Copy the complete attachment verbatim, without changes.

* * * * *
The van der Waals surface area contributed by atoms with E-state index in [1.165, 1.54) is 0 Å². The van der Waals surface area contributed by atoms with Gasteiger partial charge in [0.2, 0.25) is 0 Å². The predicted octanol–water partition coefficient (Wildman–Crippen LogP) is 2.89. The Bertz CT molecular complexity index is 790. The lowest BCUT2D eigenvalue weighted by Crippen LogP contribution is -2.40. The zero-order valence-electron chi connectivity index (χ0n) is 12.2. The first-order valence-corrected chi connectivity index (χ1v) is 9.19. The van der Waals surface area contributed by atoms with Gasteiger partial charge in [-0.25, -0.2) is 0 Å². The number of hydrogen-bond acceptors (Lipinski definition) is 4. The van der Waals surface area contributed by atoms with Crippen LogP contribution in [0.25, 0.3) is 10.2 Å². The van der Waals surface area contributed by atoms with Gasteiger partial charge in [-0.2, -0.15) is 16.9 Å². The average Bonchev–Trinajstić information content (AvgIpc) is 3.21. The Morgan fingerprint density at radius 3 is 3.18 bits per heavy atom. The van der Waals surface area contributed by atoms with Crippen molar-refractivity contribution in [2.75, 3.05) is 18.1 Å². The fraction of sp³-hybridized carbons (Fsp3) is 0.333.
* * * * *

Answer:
The van der Waals surface area contributed by atoms with E-state index in [1.165, 1.54) is 0 Å². The van der Waals surface area contributed by atoms with Gasteiger partial charge in [0.2, 0.25) is 0 Å². The predicted octanol–water partition coefficient (Wildman–Crippen LogP) is 2.89. The Bertz CT molecular complexity index is 790. The lowest BCUT2D eigenvalue weighted by Crippen LogP contribution is -2.40. The zero-order valence-electron chi connectivity index (χ0n) is 12.2. The first-order valence-corrected chi connectivity index (χ1v) is 9.19. The van der Waals surface area contributed by atoms with Gasteiger partial charge in [-0.25, -0.2) is 0 Å². The number of hydrogen-bond acceptors (Lipinski definition) is 4. The van der Waals surface area contributed by atoms with Crippen LogP contribution in [0.25, 0.3) is 10.2 Å². The van der Waals surface area contributed by atoms with Gasteiger partial charge in [-0.2, -0.15) is 16.9 Å². The average Bonchev–Trinajstić information content (AvgIpc) is 3.21. The Morgan fingerprint density at radius 3 is 3.18 bits per heavy atom. The van der Waals surface area contributed by atoms with Crippen molar-refractivity contribution in [2.75, 3.05) is 18.1 Å². The fraction of sp³-hybridized carbons (Fsp3) is 0.333.